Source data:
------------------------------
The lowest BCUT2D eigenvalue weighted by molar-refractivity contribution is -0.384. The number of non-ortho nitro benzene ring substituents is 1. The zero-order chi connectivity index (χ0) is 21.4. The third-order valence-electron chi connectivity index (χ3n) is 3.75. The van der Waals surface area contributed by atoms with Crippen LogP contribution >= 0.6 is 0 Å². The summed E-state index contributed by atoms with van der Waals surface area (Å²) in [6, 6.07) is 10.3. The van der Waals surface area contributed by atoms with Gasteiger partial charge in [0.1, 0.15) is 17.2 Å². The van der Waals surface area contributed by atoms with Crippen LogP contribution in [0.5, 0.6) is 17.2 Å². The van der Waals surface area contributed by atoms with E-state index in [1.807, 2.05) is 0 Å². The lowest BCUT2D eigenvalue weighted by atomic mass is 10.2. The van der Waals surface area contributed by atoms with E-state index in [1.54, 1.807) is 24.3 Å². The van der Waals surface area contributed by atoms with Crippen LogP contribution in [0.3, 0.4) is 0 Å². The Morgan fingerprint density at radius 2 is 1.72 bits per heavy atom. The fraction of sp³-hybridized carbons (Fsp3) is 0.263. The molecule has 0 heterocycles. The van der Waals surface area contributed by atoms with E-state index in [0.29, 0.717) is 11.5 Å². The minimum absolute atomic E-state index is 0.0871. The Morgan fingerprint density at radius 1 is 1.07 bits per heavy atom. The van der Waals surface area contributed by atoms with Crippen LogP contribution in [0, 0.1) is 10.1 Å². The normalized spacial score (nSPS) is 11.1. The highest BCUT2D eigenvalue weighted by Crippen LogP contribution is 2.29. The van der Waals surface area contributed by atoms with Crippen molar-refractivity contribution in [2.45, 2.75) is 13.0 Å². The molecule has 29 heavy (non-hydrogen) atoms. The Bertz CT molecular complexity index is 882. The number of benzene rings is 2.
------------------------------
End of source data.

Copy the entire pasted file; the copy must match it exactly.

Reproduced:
The lowest BCUT2D eigenvalue weighted by molar-refractivity contribution is -0.384. The number of non-ortho nitro benzene ring substituents is 1. The zero-order chi connectivity index (χ0) is 21.4. The third-order valence-electron chi connectivity index (χ3n) is 3.75. The van der Waals surface area contributed by atoms with Crippen LogP contribution >= 0.6 is 0 Å². The summed E-state index contributed by atoms with van der Waals surface area (Å²) in [6, 6.07) is 10.3. The van der Waals surface area contributed by atoms with Gasteiger partial charge in [0.1, 0.15) is 17.2 Å². The van der Waals surface area contributed by atoms with Crippen LogP contribution in [0.5, 0.6) is 17.2 Å². The van der Waals surface area contributed by atoms with E-state index in [1.807, 2.05) is 0 Å². The lowest BCUT2D eigenvalue weighted by atomic mass is 10.2. The van der Waals surface area contributed by atoms with E-state index in [1.54, 1.807) is 24.3 Å². The van der Waals surface area contributed by atoms with Crippen LogP contribution in [0.3, 0.4) is 0 Å². The Morgan fingerprint density at radius 2 is 1.72 bits per heavy atom. The fraction of sp³-hybridized carbons (Fsp3) is 0.263. The molecule has 0 heterocycles. The van der Waals surface area contributed by atoms with E-state index in [0.29, 0.717) is 11.5 Å². The minimum absolute atomic E-state index is 0.0871. The Morgan fingerprint density at radius 1 is 1.07 bits per heavy atom. The van der Waals surface area contributed by atoms with Crippen LogP contribution in [0, 0.1) is 10.1 Å². The normalized spacial score (nSPS) is 11.1. The highest BCUT2D eigenvalue weighted by Crippen LogP contribution is 2.29. The van der Waals surface area contributed by atoms with Crippen molar-refractivity contribution in [2.45, 2.75) is 13.0 Å². The molecule has 29 heavy (non-hydrogen) atoms. The Bertz CT molecular complexity index is 882. The number of benzene rings is 2.